Last Tuesday, author Courtney Martin published an interview, "Why Feminists Fight," about my new book, Sisterhood, Interrupted: From Radical Women to Grrls Gone Wild, on AlterNet. By Friday, 103 comments had piled up in response. The majority of these reiterated the "sex debates" that characterized 1980s feminism -- not always self-reflectively, but often offered in the same spirit that animated splits the first time round.
The AlterNet thread is but one example. Feminism's hot controversies take place, these days, online. You might think the Internet has changed the way feminists (and others on a mission) do business. But the fiery AlterNet thread is evidence that we're also using this new medium to rehash a conversation we've been having for years.
After reading the comments, I called up a politically-minded shrink friend who edits an e-journal to see if he might have some insight on the general subject of the Internet, repetition, and the way people engaged in social issues debate online.
"Online debates are easily given over to misunderstanding, and the antidote is to be extremely clear," my friend said on the phone, going on to explain how in an online exchange, we miss nonverbal facial and tonal cues, making everything more prone to miscommunication.
Not satisfied, I probed.
"Well, why do people in general have the same argument over and over again?" he asked me, most likely while scratching his beard. "It's because the topic is generally unresolved."
Interesting, I thought, but not complete.
I tried explaining to him the specifics. "Some feminists today debate whether women who dance around poles are liberated or enslaved, which is, to my mind (and to others), an updated version of the 1980s sex wars around which feminists of different stripes established their positions on porn," I tried.
"Hmm," he said. "Perhaps the reason the debate is the same is because, for a new generation, the questions are new. But you have to ask yourself, even though it's a new conversation for the current generation, why don't these questions settle?" And with that, he politely got off the phone to mind the grill.
My friend's question -- why don't these debates settle? -- left me thinking. Twenty-odd years after Andrea Dworkin and Catherine MacKinnon took the nation by storm with their talk of oppression and porn and Barnard College held a conference on sex, the debate around women, sexuality, what turns us all on, and what oppresses us is no less intense. In the 38 years since Anne Koedt penned "The Myth of the Vaginal Orgasm," 34 since Erica Jong penned her bestseller Fear of Flying, and 37 since the originator of sexual politics, Kate Millett, penned hers, feminists have been debating the contours of sexual pleasure and danger, the extent of men's violence and women's vulnerability, the power of taking "it" back. Back then, of course, there was all sort of disagreement. The more socially conservative Betty Friedan took up the question of whether feminists should even be debating the politics of sex ("orgasm politics," in her words) at all.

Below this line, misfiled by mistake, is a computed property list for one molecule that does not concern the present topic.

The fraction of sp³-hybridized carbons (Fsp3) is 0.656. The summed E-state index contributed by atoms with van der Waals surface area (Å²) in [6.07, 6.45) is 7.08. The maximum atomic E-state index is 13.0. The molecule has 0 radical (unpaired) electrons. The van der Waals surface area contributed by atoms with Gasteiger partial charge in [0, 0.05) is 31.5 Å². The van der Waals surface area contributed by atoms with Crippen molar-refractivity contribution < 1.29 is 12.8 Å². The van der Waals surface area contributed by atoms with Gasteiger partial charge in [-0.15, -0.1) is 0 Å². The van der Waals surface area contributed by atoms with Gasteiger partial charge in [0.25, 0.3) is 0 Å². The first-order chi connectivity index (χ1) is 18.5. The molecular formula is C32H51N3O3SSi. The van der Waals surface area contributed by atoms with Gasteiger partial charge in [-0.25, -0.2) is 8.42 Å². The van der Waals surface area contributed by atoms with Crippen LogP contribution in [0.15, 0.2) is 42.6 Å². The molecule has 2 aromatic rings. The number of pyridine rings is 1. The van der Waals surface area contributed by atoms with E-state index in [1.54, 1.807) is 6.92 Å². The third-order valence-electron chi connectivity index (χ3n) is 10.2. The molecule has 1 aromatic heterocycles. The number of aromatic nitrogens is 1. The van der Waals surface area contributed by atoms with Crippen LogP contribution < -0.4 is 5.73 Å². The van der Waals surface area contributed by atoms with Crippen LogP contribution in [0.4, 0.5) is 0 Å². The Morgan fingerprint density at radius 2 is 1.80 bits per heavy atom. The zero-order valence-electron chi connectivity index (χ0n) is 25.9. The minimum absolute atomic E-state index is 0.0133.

Yesterday's unresolved debates fuel today's online exchanges. And while I know neither the age nor the gender of most of last week's AlterNet commentators (most were posted under screen names like "Frosty" and "Hagwind"), I do know the last commentator was female and young. "Cruella," I learned in one click, was a blogger from the UK who describes herself as "a young woman whose principal interests are secularism, feminism, and stand-up comedy." Rounding off the AlterNet thread, "Cruella" offered sober wisdom:
"I never fall out with other feminists. We disagree on the way various issues should be tackled, but the idea that it's aggressive angry disagreement doesn't reflect what I experience in my life. We love to have our ideas tested and challenged. Or maybe we even disagree over whether or not we disagree. If there's one thing we agree on, it's the need to bring the positive message of feminism to the younger generation and dispel the false image of feminism as divided, unattractive and pointless."
I've watched with admiration as a new generation takes up this test and this challenge with the gusto of new crusaders. But let's face it: today's "sex debates" are as old as they are new.
The Internet has spawned new ways of doing things but it's perpetuated old business and bias, too. Keyboards clicking, today we post and comment, circling around old themes redressed in the vampy garb -- stilettos and strip dance -- of our times. Across the generations, we repeat some threads and we start others anew. The language and fashions have changed, but the passion still remains. Some arguments, it seems, bear repeating. Resolution is not the solution. The fight itself is the point.
Post-script: The past seeps into the present via the Web for me in other ways this week as well. As I type, I've simultaneously been emailing one of the founders of the South Jersey NOW chapter, which is named after first-wave feminist crusader Alice Paul. And just the other day, a ghost sent me an email: "Victoria Woodhull" invited me to join her Facebook group. Without hesitation, I did.